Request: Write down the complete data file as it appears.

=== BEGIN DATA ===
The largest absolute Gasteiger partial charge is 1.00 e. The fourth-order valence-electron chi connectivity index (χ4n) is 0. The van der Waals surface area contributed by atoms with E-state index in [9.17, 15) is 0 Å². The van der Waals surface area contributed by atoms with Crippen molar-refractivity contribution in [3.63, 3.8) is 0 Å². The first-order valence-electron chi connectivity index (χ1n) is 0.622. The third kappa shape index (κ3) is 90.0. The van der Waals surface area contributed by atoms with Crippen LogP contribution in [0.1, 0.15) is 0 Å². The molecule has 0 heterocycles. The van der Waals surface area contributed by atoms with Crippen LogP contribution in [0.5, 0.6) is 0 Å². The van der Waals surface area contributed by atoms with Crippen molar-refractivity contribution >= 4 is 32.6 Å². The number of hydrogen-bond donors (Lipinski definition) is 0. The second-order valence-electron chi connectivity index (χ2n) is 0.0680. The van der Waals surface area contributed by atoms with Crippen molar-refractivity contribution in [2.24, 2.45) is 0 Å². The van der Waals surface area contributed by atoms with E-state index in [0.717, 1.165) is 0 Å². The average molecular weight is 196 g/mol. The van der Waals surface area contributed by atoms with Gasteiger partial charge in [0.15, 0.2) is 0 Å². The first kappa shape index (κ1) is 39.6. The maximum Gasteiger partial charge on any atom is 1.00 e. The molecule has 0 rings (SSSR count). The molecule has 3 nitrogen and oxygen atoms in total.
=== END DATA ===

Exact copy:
The largest absolute Gasteiger partial charge is 1.00 e. The fourth-order valence-electron chi connectivity index (χ4n) is 0. The van der Waals surface area contributed by atoms with E-state index in [9.17, 15) is 0 Å². The van der Waals surface area contributed by atoms with Crippen molar-refractivity contribution in [3.63, 3.8) is 0 Å². The first-order valence-electron chi connectivity index (χ1n) is 0.622. The third kappa shape index (κ3) is 90.0. The van der Waals surface area contributed by atoms with Crippen LogP contribution in [0.1, 0.15) is 0 Å². The molecule has 0 heterocycles. The van der Waals surface area contributed by atoms with Crippen LogP contribution in [0.5, 0.6) is 0 Å². The van der Waals surface area contributed by atoms with Crippen molar-refractivity contribution >= 4 is 32.6 Å². The number of hydrogen-bond donors (Lipinski definition) is 0. The second-order valence-electron chi connectivity index (χ2n) is 0.0680. The van der Waals surface area contributed by atoms with Crippen molar-refractivity contribution in [2.24, 2.45) is 0 Å². The van der Waals surface area contributed by atoms with E-state index in [0.717, 1.165) is 0 Å². The average molecular weight is 196 g/mol. The van der Waals surface area contributed by atoms with Gasteiger partial charge in [0.15, 0.2) is 0 Å². The first kappa shape index (κ1) is 39.6. The maximum Gasteiger partial charge on any atom is 1.00 e. The molecule has 0 rings (SSSR count). The molecule has 3 nitrogen and oxygen atoms in total.